All eyes were on Apple Inc (NASDAQ:AAPL) CEO Tim Cook on Monday as he unveiled video and news subscription services under Apple TV as well as a credit card.
The announcement was the iPhone maker's biggest push for an alternative revenue stream in more than a decade. Apple co-founder Steve Jobs tinkered with revamping TV years ago.
Apple declined 1.9% to $187.40 in Monday's midafternoon Nasdaq trading.
The tech giant announced a new paid tier of the Apple News app called Apple News+ that includes magazine content for $9.99 per month. It provides access to articles from more than 300 magazines including Vogue, GQ and Sports Illustrated, as well as such newspapers as The Wall Street Journal and the Los Angeles Times.
“We believe in the power of journalism and the impact it can have on our lives,” said Cook. “We think Apple News Plus is going to be great for customers and great for publishers.”
Apple also said it would release its own credit card, known as Apple Card with Goldman Sachs Group Inc (NYSE:GS). The physical card itself is made of titanium. The credit card will have no number, late fees or annual fees. It will offer 2% cash back on purchases and use machine-learning on Apple’s devices to organize people’s spending behavior into weekly and monthly summaries.
Separately, Apple’s new videogame service, called Arcade, will provide access to more than 100 exclusive games through the company’s App Store.
Apple TV Plus
Jobs also announced Apple TV+, a long-rumored ad-free, on-demand entertainment streaming service that includes original programming produced by Apple and bundles of streaming packages from HBO, Showtime. HBO, Starz, CBS All Access, and Smithsonian Channel.
The second half of Apple's launch event included a parade of Hollywood A-listers like Oprah Winfrey, Steven Spielberg, Steve Carrell, Reese Witherspoon, Sarah Bareilles, and Jennifer Aniston, discussing their upcoming shows with Apple producations. Apple is now associated with at least 34 different TV and movie productions, according to a tally from Goldman Sachs.
Cook said Apple TV+ will be made available on smart TVs from Samsung, LG, Sony and Vizio, and even on the boxes that compete with Apple TV hardware, notably Fire TV and Roku.
The new streaming service will be good for original content creators, according to Helios and Matheson Analytics Inc (OTCMKTS:HMNY) CEO Ted Farnsworth.
“The more platforms we have to stream MoviePass Films, the better," Farnsworth told Proactive Investors. "The more competitive the industry landscape becomes ultimately makes the experience better for the consumer.”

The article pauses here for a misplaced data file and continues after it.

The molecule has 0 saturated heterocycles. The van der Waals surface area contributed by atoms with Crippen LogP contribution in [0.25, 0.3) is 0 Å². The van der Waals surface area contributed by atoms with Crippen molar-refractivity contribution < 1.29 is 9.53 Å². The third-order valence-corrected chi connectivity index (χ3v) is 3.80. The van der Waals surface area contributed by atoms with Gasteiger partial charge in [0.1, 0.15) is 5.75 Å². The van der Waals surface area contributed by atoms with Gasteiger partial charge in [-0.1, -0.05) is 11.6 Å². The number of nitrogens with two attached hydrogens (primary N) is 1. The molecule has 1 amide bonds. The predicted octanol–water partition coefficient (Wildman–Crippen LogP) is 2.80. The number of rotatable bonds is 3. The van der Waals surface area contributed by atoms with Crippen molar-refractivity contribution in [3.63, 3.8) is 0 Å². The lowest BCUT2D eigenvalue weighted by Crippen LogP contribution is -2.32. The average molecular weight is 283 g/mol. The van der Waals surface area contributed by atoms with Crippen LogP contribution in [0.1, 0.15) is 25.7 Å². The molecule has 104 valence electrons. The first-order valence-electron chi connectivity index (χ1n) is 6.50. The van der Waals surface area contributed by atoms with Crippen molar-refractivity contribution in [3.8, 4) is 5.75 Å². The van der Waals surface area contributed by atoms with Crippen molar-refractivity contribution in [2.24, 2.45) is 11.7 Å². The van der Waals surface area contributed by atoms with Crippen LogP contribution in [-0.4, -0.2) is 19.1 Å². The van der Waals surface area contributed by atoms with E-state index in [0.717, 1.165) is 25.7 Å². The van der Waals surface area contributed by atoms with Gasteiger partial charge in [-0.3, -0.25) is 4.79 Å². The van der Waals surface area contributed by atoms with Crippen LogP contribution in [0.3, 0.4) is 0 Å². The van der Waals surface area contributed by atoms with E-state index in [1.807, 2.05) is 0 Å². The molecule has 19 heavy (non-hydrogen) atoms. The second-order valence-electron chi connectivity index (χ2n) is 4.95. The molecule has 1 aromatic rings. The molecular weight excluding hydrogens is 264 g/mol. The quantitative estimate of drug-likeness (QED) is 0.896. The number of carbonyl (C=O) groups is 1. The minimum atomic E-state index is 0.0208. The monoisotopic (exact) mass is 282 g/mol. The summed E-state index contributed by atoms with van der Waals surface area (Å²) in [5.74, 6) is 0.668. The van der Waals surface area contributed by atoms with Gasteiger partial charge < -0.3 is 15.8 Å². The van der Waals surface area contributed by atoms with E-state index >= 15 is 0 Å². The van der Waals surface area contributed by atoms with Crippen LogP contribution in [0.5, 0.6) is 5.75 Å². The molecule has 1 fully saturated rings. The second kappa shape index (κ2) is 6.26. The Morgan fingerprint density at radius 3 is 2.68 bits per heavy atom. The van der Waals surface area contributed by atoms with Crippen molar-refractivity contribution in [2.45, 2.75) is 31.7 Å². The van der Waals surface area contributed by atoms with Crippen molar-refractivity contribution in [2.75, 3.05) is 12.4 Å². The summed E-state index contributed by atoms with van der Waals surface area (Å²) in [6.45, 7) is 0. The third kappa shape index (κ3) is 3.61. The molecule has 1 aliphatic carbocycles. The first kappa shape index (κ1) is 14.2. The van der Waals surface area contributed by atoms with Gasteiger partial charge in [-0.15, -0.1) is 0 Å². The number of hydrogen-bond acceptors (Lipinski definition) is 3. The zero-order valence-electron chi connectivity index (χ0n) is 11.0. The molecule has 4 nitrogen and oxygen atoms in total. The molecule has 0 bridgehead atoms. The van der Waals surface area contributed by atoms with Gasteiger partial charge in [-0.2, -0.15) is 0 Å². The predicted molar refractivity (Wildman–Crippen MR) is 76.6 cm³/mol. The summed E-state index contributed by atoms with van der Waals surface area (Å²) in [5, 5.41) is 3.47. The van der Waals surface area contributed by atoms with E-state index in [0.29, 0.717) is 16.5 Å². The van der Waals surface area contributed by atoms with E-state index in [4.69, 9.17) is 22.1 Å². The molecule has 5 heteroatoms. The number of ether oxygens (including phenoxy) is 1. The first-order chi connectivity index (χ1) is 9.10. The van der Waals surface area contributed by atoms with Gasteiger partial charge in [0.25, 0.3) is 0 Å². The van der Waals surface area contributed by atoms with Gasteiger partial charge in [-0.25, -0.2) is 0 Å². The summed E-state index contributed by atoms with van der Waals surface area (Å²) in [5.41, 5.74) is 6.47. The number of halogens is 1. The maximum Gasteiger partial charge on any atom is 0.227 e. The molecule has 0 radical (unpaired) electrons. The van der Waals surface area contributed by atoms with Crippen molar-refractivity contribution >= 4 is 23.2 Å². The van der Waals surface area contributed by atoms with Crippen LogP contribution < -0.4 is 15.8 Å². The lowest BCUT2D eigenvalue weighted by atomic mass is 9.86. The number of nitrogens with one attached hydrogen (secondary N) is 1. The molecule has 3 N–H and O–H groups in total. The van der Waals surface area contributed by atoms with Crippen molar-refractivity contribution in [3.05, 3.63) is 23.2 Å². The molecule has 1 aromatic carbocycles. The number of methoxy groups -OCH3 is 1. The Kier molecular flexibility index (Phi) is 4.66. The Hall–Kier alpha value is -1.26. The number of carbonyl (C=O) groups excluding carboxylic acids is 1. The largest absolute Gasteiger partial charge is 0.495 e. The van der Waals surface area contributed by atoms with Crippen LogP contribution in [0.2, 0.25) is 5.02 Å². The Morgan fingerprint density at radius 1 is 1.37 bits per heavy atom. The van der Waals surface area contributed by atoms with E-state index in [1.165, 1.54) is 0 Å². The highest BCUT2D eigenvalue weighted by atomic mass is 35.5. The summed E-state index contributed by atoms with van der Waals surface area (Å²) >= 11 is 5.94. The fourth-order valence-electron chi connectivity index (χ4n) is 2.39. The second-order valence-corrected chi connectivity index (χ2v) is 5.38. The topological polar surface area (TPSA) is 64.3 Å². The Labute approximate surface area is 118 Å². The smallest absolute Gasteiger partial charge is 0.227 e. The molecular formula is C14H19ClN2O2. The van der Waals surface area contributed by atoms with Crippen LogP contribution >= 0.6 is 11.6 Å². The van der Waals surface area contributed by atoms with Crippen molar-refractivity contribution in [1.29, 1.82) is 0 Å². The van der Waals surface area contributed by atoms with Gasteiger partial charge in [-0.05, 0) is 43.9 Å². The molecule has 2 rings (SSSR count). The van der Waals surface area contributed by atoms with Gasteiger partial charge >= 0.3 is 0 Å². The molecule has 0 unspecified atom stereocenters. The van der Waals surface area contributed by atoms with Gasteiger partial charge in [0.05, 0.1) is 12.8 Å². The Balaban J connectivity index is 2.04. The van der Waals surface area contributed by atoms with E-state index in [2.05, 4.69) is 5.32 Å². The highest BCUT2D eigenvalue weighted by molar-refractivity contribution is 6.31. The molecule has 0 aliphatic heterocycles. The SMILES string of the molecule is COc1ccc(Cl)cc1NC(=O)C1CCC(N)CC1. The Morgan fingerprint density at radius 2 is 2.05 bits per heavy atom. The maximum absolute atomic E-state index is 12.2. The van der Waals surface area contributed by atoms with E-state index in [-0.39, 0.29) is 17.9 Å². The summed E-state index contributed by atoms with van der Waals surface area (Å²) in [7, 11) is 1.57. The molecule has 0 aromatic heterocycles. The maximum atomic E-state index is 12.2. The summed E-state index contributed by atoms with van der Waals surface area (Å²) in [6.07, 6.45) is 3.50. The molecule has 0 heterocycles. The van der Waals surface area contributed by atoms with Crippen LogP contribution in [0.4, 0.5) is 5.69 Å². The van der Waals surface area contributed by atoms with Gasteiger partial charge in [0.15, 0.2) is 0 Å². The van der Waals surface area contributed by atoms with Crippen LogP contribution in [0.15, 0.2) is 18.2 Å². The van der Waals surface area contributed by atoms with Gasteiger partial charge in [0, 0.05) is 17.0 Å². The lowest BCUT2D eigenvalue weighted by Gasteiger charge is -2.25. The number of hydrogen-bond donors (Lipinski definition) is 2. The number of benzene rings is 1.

MoviePass Films is a joint venture of MoviePass parent Helios and Matheson and Emmett Furla Oasis (EFO) Films. It has already started principal photography on "Axis Sally," starring Al Pacino, and signed a three-film deal with Bruce Willis, whose film "10 Minutes Gone" is in post-production.
READ: Helios and Matheson CEO touts MoviePass member perks as the unlimited subscription plan returns
In a sign of frayed relations between Netflix Inc (NASDAQ:NFLX) and Apple, Netflix has decided to opt out of the Apple bundle, which will upsell subscriptions to HBO and Showtime, in addition to its original programming.
“The tell-tale sign of a disruption to come is when a competitor pulls away," Farnsworth said. "Netflix had declined to be a part of Apple’s premium service for two reasons. Not only does Netflix believe it’s so far ahead that it’s impossible for competing streaming platforms to catch up, Netflix is also superprotective of the information it has learned through 20 years of streaming and doesn't want to share that data with another partner. In saying this, Apple is Apple. Apple will create its own original content — or partner with other large studios. At the end of the day, Apple will disrupt streaming, just like it did with music.”
Apple is likley to spend more than $1 billion in acquiring and producing original TV shows over the next year.
For Apple, the launch marks the first time it is making its services business the centerpiece of a major event. It recently pushed out an unprecedented flood of hardware announcements made through press releases, from new iPads to a refreshed iMac and AirPods.
While Apple’s iPhone business seemed to be on an almost never-ending rise, Apple reported its first decline in revenue and profit for a holiday quarter in more than a decade. In the fiscal first quarter, iPhone revenue fell 15% from a year earlier to $51.98 billion, missing consensus market forecasts of $52.67 billion.
New revenue stream
Cook has acknowledged that customers have struggled with Apple’s high prices and were holding on to older iPhones for longer than in the past.
Over time, apps and services, from Spotify to Netflix, have often become more important to users than the devices that run them. That allows consumers to hold on to phones longer or switch to less expensive versions.
The company’s ambition in video is to become an "alternative to cable," combining original series with shows from other networks to create a new entertainment service that can reach "more than 100 markets" worldwide, said The Wall Street Journal.
Clearly, it is the tech giant’s big push to build a robust revenue stream.
—Updates with comments from Helios and Matheson CEO Ted Farnsworth, Apple TV+ launch—
Contact Uttara Choudhury at [email protected]